Security agencies in Kashmir are maintaining a strict vigil on recycling of former militants but Ashiq Hussain Narchoor, a former militant, who is detained every now and then, is a testimony of the possible reasons behind the trend.
Narchoor (30), a resident of south Kashmir's Mattan area, came under the security forces' radar in 2005 whsen a Hizbul Mujahideen militant outfit's module was busted.
Arrested in 2005, Narchoor's name figured among 15 militants identified by the police from Anantnag district, 60 km south of Srinagar. He served five-year term at Jammu's Koth Bhalwal jail and was released in 2010.
"While most militants arrested with him were released much earlier, my son was jailed for five years because we were too poor to pursue his case," said Haneefa Akhtar, Narchoor's mother, who tends the family of four after her husband left her around 30 years ago.
Yearning for a normal life, Narchoor, youngest of the siblings, pursued his studies in the jail to shoulder responsibilities at home as the family is facing a grave financial crisis.
"I completed my graduation in the jail. It has been hard to restart my life. I am still struggling to get a decent job," said Narchoor, who teaches at a private school and also acquired a degree in Bachelor in Education recently.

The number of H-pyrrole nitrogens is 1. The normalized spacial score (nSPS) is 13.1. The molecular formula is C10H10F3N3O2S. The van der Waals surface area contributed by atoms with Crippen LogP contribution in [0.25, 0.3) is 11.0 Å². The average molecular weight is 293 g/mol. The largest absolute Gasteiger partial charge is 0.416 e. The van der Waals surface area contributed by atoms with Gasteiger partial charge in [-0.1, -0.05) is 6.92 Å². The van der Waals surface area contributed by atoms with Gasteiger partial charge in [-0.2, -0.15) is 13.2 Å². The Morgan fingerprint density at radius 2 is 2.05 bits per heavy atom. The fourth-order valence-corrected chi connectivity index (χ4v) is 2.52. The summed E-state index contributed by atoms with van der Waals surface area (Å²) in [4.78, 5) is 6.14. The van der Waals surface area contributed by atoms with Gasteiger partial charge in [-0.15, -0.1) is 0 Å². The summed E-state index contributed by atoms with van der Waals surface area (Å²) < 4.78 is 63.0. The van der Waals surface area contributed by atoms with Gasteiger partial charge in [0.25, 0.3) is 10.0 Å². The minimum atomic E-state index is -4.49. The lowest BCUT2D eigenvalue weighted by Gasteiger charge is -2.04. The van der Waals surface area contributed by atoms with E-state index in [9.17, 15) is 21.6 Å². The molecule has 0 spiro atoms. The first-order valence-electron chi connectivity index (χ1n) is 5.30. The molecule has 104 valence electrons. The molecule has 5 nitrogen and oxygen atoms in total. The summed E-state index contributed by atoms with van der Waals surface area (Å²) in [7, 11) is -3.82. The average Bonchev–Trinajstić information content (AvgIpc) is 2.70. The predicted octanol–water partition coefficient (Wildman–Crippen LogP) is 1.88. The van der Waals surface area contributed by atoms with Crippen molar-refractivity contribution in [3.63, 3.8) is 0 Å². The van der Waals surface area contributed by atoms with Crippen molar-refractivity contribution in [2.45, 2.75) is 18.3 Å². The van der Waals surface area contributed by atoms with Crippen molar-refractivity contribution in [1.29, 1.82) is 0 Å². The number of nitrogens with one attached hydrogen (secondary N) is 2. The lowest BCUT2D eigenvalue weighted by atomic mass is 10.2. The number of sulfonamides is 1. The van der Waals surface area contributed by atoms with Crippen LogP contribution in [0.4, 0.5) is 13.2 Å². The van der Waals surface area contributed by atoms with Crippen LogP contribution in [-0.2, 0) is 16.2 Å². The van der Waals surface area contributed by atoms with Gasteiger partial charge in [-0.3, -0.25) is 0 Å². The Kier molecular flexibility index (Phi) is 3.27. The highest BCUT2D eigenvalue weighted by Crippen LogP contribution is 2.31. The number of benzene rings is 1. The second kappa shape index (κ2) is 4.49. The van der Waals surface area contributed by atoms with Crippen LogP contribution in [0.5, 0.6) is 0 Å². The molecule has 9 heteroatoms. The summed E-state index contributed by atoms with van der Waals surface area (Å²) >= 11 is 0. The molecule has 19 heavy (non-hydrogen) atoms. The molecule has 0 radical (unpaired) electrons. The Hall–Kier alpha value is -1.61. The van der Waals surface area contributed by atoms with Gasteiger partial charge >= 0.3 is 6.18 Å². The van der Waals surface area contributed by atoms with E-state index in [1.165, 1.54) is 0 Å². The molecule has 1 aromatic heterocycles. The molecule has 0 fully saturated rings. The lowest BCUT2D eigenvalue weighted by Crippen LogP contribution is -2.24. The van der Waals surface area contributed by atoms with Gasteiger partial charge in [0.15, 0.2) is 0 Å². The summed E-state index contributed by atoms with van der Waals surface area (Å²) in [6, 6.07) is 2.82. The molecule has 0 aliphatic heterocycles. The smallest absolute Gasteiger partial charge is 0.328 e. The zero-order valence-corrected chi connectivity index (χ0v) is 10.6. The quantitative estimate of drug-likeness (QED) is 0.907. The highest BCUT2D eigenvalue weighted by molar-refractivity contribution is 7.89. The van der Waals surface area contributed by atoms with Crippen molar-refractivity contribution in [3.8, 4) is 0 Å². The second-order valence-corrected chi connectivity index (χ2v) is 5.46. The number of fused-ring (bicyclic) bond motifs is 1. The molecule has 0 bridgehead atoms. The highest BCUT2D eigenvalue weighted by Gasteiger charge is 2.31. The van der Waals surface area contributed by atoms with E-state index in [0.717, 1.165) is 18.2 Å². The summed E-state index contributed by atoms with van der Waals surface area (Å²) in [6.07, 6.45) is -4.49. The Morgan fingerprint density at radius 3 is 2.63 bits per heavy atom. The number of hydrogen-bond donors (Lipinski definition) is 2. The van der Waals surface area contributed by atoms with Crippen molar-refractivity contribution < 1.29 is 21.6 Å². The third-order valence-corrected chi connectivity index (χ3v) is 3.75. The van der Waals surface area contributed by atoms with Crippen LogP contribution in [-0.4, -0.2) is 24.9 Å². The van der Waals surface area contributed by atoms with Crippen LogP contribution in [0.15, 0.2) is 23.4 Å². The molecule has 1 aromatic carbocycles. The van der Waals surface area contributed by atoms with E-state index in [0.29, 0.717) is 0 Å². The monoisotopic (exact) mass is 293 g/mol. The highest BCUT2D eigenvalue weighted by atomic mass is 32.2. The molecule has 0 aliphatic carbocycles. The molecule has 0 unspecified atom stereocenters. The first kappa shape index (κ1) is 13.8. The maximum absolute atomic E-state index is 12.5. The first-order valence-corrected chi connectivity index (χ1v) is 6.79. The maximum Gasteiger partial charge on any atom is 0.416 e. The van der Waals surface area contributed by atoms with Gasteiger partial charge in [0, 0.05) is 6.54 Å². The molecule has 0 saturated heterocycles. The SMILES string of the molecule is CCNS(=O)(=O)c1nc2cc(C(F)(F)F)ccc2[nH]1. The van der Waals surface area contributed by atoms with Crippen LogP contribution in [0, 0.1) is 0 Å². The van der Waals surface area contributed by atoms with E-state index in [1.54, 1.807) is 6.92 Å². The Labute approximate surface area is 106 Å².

Last Friday, Narchoor was detained at the police station, Sherbagh, for a night to question him about the threat posters pasted in the area against 33 civilians allegedly by militants.
"We do not pick up innocent people. We detained him as part of the investigation and released later," said a senior police official, insisting not to be named.
This was umpteenth time since 2010 that Narchoor spent a night in the jail. "Whether it's January 26 or August 15 or any militant attack in the district or the Valley, my son is picked up for questioning. He has already been picked up three times this year. Sometimes he is made to spend days together in the police station," alleged Akhtar.
"The police are trying to implicate him. I fear for his life," she added.
While the government has a rehabilitation policy for those ready to return from Pakistan-occupied Kashmir, around 20,000 former militants, though the figure is conservative, continue to struggle to lead a normal life.
There are allegations by several former militants that the police are forcing them to work as informers, which puts their lives in danger from both sides.
Two former militants in Handwara district rejoined the militant ranks after frequent police chase in 2012. Among recruits of Lashkar-e-Toiba in 2012, as many as 50 were youths, who accused the police of harassment and frequent detention.
Atir Ahmad Dar, a resident of north Kashmir's Sopore, was killed in December last year. His family says he participated in the 2012 street protests and was chased by the police since then.
There were similar allegations in the cases of two other slain militants, Omar Ahsan Bhat alias Khitab and Muzamil alias Urfi, both in twenties.
Most former and surrendered militants are caught up between devil and the deep sea. In many cases, they rejoin the militant ranks rather than working as security forces' informers.